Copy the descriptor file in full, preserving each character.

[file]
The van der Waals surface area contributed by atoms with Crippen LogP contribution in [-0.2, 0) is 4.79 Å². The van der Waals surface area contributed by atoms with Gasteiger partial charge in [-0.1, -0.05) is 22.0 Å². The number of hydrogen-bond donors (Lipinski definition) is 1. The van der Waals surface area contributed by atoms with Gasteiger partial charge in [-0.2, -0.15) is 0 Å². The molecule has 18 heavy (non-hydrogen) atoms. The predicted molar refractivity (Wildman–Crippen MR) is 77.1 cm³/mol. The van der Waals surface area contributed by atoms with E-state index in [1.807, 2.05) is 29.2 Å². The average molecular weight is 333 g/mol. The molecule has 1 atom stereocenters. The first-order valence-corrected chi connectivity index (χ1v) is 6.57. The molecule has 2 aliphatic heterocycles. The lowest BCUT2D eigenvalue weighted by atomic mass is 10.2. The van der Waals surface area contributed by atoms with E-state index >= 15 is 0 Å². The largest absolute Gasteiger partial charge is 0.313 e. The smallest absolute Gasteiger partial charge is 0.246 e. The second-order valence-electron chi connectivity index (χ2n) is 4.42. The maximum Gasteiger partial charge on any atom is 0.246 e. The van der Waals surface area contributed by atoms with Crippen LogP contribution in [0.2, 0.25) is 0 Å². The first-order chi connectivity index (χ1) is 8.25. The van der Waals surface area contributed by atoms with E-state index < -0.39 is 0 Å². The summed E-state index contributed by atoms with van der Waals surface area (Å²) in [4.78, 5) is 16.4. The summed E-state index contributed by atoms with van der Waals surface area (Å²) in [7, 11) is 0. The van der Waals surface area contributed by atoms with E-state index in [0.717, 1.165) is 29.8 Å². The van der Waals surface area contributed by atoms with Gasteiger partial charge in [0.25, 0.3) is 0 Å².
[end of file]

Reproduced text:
The van der Waals surface area contributed by atoms with Crippen LogP contribution in [-0.2, 0) is 4.79 Å². The van der Waals surface area contributed by atoms with Gasteiger partial charge in [-0.1, -0.05) is 22.0 Å². The number of hydrogen-bond donors (Lipinski definition) is 1. The van der Waals surface area contributed by atoms with Gasteiger partial charge in [-0.2, -0.15) is 0 Å². The molecule has 18 heavy (non-hydrogen) atoms. The predicted molar refractivity (Wildman–Crippen MR) is 77.1 cm³/mol. The van der Waals surface area contributed by atoms with E-state index in [1.807, 2.05) is 29.2 Å². The average molecular weight is 333 g/mol. The molecule has 1 atom stereocenters. The first-order valence-corrected chi connectivity index (χ1v) is 6.57. The molecule has 2 aliphatic heterocycles. The lowest BCUT2D eigenvalue weighted by atomic mass is 10.2. The van der Waals surface area contributed by atoms with E-state index >= 15 is 0 Å². The largest absolute Gasteiger partial charge is 0.313 e. The smallest absolute Gasteiger partial charge is 0.246 e. The second-order valence-electron chi connectivity index (χ2n) is 4.42. The maximum Gasteiger partial charge on any atom is 0.246 e. The van der Waals surface area contributed by atoms with Crippen LogP contribution in [0.2, 0.25) is 0 Å². The first-order chi connectivity index (χ1) is 8.25. The van der Waals surface area contributed by atoms with E-state index < -0.39 is 0 Å². The summed E-state index contributed by atoms with van der Waals surface area (Å²) in [4.78, 5) is 16.4. The summed E-state index contributed by atoms with van der Waals surface area (Å²) in [7, 11) is 0. The van der Waals surface area contributed by atoms with E-state index in [0.717, 1.165) is 29.8 Å². The van der Waals surface area contributed by atoms with Gasteiger partial charge in [0.25, 0.3) is 0 Å².